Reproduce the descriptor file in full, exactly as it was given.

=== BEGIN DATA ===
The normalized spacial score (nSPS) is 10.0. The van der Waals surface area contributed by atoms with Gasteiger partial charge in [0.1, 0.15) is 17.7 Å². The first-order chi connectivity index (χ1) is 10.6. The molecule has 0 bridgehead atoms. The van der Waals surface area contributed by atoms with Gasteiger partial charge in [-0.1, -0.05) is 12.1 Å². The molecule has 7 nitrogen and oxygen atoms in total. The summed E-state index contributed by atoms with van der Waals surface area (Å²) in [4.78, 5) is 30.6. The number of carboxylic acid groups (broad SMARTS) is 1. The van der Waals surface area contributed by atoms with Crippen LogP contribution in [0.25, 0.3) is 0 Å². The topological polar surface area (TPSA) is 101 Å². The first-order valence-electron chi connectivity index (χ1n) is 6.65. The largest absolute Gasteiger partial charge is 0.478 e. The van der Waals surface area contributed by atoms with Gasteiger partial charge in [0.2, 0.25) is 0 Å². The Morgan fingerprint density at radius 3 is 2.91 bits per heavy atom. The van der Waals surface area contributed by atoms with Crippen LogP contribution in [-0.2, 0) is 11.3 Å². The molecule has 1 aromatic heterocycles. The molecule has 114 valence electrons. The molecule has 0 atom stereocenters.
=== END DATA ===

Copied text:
The normalized spacial score (nSPS) is 10.0. The van der Waals surface area contributed by atoms with Gasteiger partial charge in [0.1, 0.15) is 17.7 Å². The first-order chi connectivity index (χ1) is 10.6. The molecule has 0 bridgehead atoms. The van der Waals surface area contributed by atoms with Gasteiger partial charge in [-0.1, -0.05) is 12.1 Å². The molecule has 7 nitrogen and oxygen atoms in total. The summed E-state index contributed by atoms with van der Waals surface area (Å²) in [4.78, 5) is 30.6. The number of carboxylic acid groups (broad SMARTS) is 1. The van der Waals surface area contributed by atoms with Crippen LogP contribution in [0.25, 0.3) is 0 Å². The topological polar surface area (TPSA) is 101 Å². The first-order valence-electron chi connectivity index (χ1n) is 6.65. The largest absolute Gasteiger partial charge is 0.478 e. The van der Waals surface area contributed by atoms with Gasteiger partial charge in [0.2, 0.25) is 0 Å². The Morgan fingerprint density at radius 3 is 2.91 bits per heavy atom. The van der Waals surface area contributed by atoms with Crippen LogP contribution in [-0.2, 0) is 11.3 Å². The molecule has 1 aromatic heterocycles. The molecule has 114 valence electrons. The molecule has 0 atom stereocenters.